What Is Joint Hypermobility Syndrome?
Expert insight into hypermobility syndrome
Kathy Weber, M.D., M.S.
Director of Primary Care Sports Medicine and Women’s Sports Medicine
Rush University Medical Center
What is joint hypermobility syndrome and is it true that it is mostly prevalent in children?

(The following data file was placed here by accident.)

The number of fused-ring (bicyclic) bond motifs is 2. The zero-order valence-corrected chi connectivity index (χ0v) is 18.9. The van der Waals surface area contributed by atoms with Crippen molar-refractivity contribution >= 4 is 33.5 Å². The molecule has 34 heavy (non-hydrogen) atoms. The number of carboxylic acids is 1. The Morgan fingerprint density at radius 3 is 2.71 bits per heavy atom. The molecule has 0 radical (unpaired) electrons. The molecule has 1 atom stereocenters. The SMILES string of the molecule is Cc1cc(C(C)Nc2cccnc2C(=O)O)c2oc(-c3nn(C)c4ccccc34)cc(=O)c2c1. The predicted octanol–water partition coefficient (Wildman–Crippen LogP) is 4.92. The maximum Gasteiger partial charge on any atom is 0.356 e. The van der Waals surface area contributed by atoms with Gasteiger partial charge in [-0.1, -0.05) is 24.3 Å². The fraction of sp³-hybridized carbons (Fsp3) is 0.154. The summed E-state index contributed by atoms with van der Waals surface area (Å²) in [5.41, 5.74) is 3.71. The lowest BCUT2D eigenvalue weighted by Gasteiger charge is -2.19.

Generalized joint hypermobility is more common in childhood and the prevalence decreases with age. Hypermobility syndrome can involve one or many joints. Fewer individuals will have generalized joint involvement. Generalized joint hypermobility may be an indicator or a more serious connective tissue disease (i.e. Marfan or Ehlers-Danlos syndromes) but more commonly this is an asymptomatic finding that is not associated with any connective tissue disease. Hypermobile joints are joints that can extend beyond the normal range of motion. Some individuals with hypermobile joints may experience pain related to the affected joint(s). A wide variety of traumatic and overuse conditions can occur such as sprains, subluxations, or dislocations. Hypermobile joints benefit from strengthening the muscles surrounding the joint and thus, hypermobile athletes should be encouraged to engage in resistance weight training.